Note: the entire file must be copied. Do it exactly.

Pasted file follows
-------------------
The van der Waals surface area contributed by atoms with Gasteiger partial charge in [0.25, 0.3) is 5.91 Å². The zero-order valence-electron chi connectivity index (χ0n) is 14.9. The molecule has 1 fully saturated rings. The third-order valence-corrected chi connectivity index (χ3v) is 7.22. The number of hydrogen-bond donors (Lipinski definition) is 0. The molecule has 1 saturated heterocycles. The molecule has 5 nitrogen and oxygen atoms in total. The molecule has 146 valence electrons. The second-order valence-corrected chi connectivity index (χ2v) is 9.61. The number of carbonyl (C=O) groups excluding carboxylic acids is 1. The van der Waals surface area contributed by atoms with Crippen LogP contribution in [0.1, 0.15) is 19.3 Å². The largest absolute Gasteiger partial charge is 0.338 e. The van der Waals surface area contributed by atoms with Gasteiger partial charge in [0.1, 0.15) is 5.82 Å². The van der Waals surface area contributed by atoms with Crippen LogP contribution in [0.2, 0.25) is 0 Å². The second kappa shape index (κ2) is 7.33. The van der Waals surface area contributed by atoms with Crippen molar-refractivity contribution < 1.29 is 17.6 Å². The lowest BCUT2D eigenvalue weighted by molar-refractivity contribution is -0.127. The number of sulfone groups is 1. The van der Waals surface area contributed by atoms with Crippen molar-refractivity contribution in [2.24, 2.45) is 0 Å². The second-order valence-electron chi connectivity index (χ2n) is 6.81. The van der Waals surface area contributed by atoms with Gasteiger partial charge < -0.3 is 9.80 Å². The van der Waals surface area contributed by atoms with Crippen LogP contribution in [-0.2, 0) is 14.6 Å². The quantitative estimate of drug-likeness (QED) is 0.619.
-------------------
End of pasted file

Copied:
The van der Waals surface area contributed by atoms with Gasteiger partial charge in [0.25, 0.3) is 5.91 Å². The zero-order valence-electron chi connectivity index (χ0n) is 14.9. The molecule has 1 fully saturated rings. The third-order valence-corrected chi connectivity index (χ3v) is 7.22. The number of hydrogen-bond donors (Lipinski definition) is 0. The molecule has 1 saturated heterocycles. The molecule has 5 nitrogen and oxygen atoms in total. The molecule has 146 valence electrons. The second-order valence-corrected chi connectivity index (χ2v) is 9.61. The number of carbonyl (C=O) groups excluding carboxylic acids is 1. The van der Waals surface area contributed by atoms with Crippen LogP contribution in [0.1, 0.15) is 19.3 Å². The largest absolute Gasteiger partial charge is 0.338 e. The van der Waals surface area contributed by atoms with Gasteiger partial charge in [0.1, 0.15) is 5.82 Å². The van der Waals surface area contributed by atoms with Crippen LogP contribution in [0.2, 0.25) is 0 Å². The second kappa shape index (κ2) is 7.33. The van der Waals surface area contributed by atoms with Crippen molar-refractivity contribution < 1.29 is 17.6 Å². The lowest BCUT2D eigenvalue weighted by molar-refractivity contribution is -0.127. The number of sulfone groups is 1. The van der Waals surface area contributed by atoms with Crippen molar-refractivity contribution in [2.24, 2.45) is 0 Å². The second-order valence-electron chi connectivity index (χ2n) is 6.81. The van der Waals surface area contributed by atoms with Gasteiger partial charge < -0.3 is 9.80 Å². The van der Waals surface area contributed by atoms with Crippen LogP contribution in [-0.2, 0) is 14.6 Å². The quantitative estimate of drug-likeness (QED) is 0.619.